When season six of The Great Pottery Throw Down wrapped up this March, I had found myself itching to try my hand at something ceramics related, inspired by the tears of Keith Brymer Jones and the warm, cosy feeling each episode exuded every Sunday evening on my screen.
Living in Stoke-on-Trent, I have been born with an innate passion for pottery, from my Emma Bridgewater mug collection, to my Staffordshire Dogs duo, often finding myself flipping over crockery to discover the ‘made in Stoke-on-Trent’ backstamp. And in this industrious city, we’re not short of ceramic-centric activities to get stuck into.
I’ve already painted a pot at Emma Bridgewater and walked the cobbled streets of Middleport Pottery, but fancied something even more hands-on for 2023. I wanted to throw my own pot – just like the contestants on the show.
Shortly after the show’s final, I booked myself on to one of Love Clay’s pot throwing sessions. They’ve proven incredibly popular, often booked up months in advance, with the odd spot or two available between now and December.
I arrived at the Fenton-based factory one sunny Saturday in June for the one hour session guided by skilled Master Potter, Jon French. I explained that I’d never touched a lump of clay in my life, but was met with an apron and enthusiasm – this session requires absolutely no previous experience, making it perfect for complete beginners of all ages.
The session began with an inspiring demonstration from Jon, who explained how to wedge the clay before effortlessly showcasing the art of pot throwing. His expertise and passion is infectious, and the way in which he explained every movement at the wheel made it incredibly easy to follow and replicate.
With apparent ease Jon moulded his clay, manipulating it with his hands into various shapes, explaining how to achieve each one and the best techniques to use. Before long, it was time to give it a go ourselves, with a good 40 minutes to attempt to create something worthy of a place in the kiln at the end of it.
As nervous as I was excited, I found a free wheel and assumed the recommended position. Elbows in, arms down, back hunched slightly over the wheel. I threw my first lump of clay onto the wheel, finding the right pace with the pedal as I centred it, working the clay up and down, getting a feel of the material as I pondered what I might make. As the clay spun against my palm I knew exactly how Keith Brymer Jones felt when his art teacher passed him his first lump of clay and the possibilities he held with it.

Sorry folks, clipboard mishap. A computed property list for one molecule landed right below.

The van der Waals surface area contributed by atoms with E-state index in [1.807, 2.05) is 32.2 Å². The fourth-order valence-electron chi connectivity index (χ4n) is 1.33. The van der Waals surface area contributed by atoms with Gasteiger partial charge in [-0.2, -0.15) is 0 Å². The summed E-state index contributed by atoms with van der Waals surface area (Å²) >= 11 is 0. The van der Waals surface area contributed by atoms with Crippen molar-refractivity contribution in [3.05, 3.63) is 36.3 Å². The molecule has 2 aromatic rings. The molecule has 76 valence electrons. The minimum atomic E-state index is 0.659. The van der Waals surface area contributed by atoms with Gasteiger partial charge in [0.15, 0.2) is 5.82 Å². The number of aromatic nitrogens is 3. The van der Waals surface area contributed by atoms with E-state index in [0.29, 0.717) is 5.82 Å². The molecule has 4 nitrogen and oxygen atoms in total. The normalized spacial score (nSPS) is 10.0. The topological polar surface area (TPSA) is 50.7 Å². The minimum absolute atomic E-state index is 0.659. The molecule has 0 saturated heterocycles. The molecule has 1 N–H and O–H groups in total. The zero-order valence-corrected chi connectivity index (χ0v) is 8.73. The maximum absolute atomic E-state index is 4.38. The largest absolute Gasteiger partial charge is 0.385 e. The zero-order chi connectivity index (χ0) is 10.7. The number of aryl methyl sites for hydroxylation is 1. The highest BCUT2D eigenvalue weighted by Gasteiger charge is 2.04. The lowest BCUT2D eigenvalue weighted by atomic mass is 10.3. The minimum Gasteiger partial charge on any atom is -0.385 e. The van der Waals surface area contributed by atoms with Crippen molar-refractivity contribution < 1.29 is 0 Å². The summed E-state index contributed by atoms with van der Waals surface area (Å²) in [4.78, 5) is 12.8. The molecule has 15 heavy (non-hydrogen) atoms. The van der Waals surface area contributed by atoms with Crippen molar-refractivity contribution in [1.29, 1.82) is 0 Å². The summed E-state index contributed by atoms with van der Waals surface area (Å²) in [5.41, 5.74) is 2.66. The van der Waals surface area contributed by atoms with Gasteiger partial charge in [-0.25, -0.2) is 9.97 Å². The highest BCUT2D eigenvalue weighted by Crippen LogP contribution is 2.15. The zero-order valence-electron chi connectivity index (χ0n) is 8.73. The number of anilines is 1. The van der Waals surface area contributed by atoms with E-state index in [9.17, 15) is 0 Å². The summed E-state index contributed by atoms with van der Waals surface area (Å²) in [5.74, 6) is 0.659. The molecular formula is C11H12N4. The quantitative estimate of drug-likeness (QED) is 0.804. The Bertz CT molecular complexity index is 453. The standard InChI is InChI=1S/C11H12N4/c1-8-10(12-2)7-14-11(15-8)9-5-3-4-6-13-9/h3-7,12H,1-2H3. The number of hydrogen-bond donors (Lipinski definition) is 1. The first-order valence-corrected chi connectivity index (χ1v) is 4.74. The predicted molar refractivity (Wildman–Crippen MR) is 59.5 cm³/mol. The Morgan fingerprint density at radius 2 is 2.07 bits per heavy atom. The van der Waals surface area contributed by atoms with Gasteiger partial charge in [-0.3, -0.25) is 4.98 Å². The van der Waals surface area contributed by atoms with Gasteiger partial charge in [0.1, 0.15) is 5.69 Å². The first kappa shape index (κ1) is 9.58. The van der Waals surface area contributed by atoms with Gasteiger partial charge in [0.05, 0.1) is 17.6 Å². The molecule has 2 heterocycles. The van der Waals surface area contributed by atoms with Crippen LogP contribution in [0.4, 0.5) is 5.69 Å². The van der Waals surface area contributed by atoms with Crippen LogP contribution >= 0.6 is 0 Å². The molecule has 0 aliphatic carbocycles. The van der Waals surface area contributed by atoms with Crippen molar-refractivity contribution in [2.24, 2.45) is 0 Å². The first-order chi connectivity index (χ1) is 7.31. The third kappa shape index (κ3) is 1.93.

I found the whole process incredibly therapeutic.– a delicate balance of pressure and patience – and with it came 60 minutes of blissful escapism. A whole hour without looking at social media, worrying about what was going on outside or the latest headlines.
Jon and Rae, of Rae Downey Ceramics, were on hand to help out and finesse some of the pots, offering feedback and fostering creativity, encouraging each and every potter to explore and experiment. Despite being a total novice, I felt a real sense of accomplishment with every pot I crafted. My first pot was tall and vase like, but my wheel speed was too high and one knock turned it into a sort of inverted jug – but there was still something incredibly beautiful about its imperfection. Whether my pots turned out exactly as planned or took an unexpected twist, the journey itself was thoroughly enjoyable.
My final pot was a bowl-like piece, only about three inches tall and not much wider, but Jon assisted me in cleaning up the lines and getting it off the wheel to be fired. The £35 workshop price includes the firing of up to two pots, with each additional piece costing £5. I had three of my four pots fired and glazed. I left the workshop feeling so uplifted and relaxed, and waited a couple of weeks until I received an email to say my fired pieces were ready to collect.
I have never loved anything I’ve made with my own hands. I’m too much of a precisian. But there was something so wonderful about these wonky pots that made them absolutely perfect. What’s more, is that their simple white glossy finish allows them to slot seamlessly into any room, and they’ve found themselves a little spot on our lounge bookshelf where I can look at them each day and feel a real sense of pride. The bowl is particularly handy for keeping little bits and bobs I’d otherwise lose, like my airpods or SD cards.
From start to finish, the whole experience was nothing short of an absolute joy, with a sense of creativity and wholesomeness that felt like a warm hug. The one-hour session was well-structured, catering to complete beginners like myself and pottery enthusiasts alike, and the small group setting offered an intimate atmosphere with ample time for one-to-one support from the hands-on tutors.
From a grey lump of raw material to fired and functional finished pieces, the Love Clay throw a pot experience is such a beautiful way to connect to the centuries-old craft that has defined Stoke-on-Trent’s identity.
Fancy having a go yourself? You can book on the Love Clay Throw A Pot session here.